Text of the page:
>>> labels = segmentation.slic(img)
>>> rag = graph.rag_mean_color(img, labels, mode='similarity')
>>> new_labels = graph.cut_normalized(labels, rag)
skimage.future.graph.
show_rag
(labels, rag, image, border_color='black', edge_width=1.5, edge_cmap='magma', img_cmap='bone', in_place=True, ax=None)[source]¶Show a Region Adjacency Graph on an image.
Given a labelled image and its corresponding RAG, show the nodes and edges of the RAG on the image with the specified colors. Edges are displayed between the centroid of the 2 adjacent regions in the image.
Parameters: 


Returns: 

Examples
>>> from skimage import data, segmentation
>>> from skimage.future import graph
>>> import matplotlib.pyplot as plt
>>>
>>> img = data.coffee()
>>> labels = segmentation.slic(img)
>>> g = graph.rag_mean_color(img, labels)
>>> lc = graph.show_rag(labels, g, img)
>>> cbar = plt.colorbar(lc)
skimage.future.graph.
merge_hierarchical
(labels, rag, thresh, rag_copy, in_place_merge, merge_func, weight_func)[source]¶Perform hierarchical merging of a RAG.
Greedily merges the most similar pair of nodes until no edges lower than thresh remain.
Parameters: 


Returns: 

skimage.future.graph.
rag_boundary
(labels, edge_map, connectivity=2)[source]¶Comouter RAG based on region boundaries
Given an image’s initial segmentation and its edge map this method constructs the corresponding Region Adjacency Graph (RAG). Each node in the RAG represents a set of pixels within the image with the same label in labels. The weight between two adjacent regions is the average value in edge_map along their boundary.
Examples
>>> from skimage import data, segmentation, filters, color
>>> from skimage.future import graph
>>> img = data.chelsea()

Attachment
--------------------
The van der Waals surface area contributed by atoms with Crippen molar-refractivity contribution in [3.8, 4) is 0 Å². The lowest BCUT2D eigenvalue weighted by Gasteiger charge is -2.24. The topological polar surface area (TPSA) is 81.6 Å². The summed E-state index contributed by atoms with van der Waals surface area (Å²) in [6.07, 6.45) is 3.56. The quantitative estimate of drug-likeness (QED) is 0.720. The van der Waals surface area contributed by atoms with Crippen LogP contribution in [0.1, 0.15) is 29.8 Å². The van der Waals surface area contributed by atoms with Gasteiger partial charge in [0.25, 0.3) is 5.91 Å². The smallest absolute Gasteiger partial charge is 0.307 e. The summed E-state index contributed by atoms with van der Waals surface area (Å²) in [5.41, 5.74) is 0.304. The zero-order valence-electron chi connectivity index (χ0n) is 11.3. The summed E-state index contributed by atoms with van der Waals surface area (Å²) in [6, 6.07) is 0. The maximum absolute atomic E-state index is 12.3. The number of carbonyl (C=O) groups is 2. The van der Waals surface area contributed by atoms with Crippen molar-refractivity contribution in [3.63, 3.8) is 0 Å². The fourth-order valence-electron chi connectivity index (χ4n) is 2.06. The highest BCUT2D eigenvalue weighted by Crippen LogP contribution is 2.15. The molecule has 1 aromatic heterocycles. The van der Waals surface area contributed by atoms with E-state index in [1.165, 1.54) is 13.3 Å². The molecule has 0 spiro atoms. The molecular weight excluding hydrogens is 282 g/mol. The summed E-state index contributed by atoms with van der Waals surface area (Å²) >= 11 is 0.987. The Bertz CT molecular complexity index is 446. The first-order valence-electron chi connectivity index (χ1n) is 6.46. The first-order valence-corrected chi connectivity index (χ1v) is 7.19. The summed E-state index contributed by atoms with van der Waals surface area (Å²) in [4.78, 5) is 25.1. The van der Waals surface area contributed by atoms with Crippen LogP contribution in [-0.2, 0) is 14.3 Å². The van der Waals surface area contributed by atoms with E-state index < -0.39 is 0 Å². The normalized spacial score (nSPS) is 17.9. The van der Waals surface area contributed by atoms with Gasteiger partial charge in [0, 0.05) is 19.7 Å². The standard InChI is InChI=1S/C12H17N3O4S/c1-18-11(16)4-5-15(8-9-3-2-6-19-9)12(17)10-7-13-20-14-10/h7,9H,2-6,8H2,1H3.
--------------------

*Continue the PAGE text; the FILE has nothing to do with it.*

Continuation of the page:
>>> labels = segmentation.slic(img)
>>> edge_map = filters.sobel(color.rgb2gray(img))
>>> rag = graph.rag_boundary(labels, edge_map)
RAG
¶skimage.future.graph.
RAG
(label_image=None, connectivity=1, data=None, **attr)[source]¶Bases: networkx.classes.graph.Graph
The Region Adjacency Graph (RAG) of an image, subclasses networx.Graph
Parameters: 


__init__
(label_image=None, connectivity=1, data=None, **attr)[source]¶Initialize a graph with edges, name, or graph attributes.
Parameters: 


See also
convert
Examples
>>> G = nx.Graph() # or DiGraph, MultiGraph, MultiDiGraph, etc
>>> G = nx.Graph(name='my graph')
>>> e = [(1, 2), (2, 3), (3, 4)] # list of edges
>>> G = nx.Graph(e)
Arbitrary graph attribute pairs (key=value) may be assigned
>>> G = nx.Graph(e, day="Friday")
>>> G.graph
{'day': 'Friday'}
add_edge
(u, v, attr_dict=None, **attr)[source]¶Add an edge between u and v while updating max node id.
See also
networkx.Graph.add_edge()
.
add_node
(n, attr_dict=None, **attr)[source]¶Add node n while updating the maximum node id.
See also
networkx.Graph.add_node()
.
fresh_copy
()[source]¶Return a fresh copy graph with the same data structure.
A fresh copy has no nodes, edges or graph attributes. It is the same data structure as the current graph. This method is typically used to create an empty version of the graph.
This is required when subclassing Graph with networkx v2 and does not cause problems for v1. Here is more detail from the network migrating from 1.x to 2.x document:
With the new GraphViews (SubGraph, ReversedGraph, etc)
you can't assume that ``G.__class__()`` will create a new
instance of the same graph type as ``G``. In fact, the
call signature for ``__class__`` differs depending on
whether ``G`` is a view or a base class. For v2.x you
should use ``G.fresh_copy()`` to create a null graph of
the correct typeready to fill with nodes and edges.
merge_nodes
(src, dst, weight_func=<function min_weight>, in_place=True, extra_arguments=[], extra_keywords={})[source]¶Merge node src and dst.
The new combined node is adjacent to all the neighbors of src and dst. weight_func is called to decide the weight of edges incident on the new node.
Parameters: 


Returns: 

Notes
If in_place is False the resulting node has a new id, rather than dst.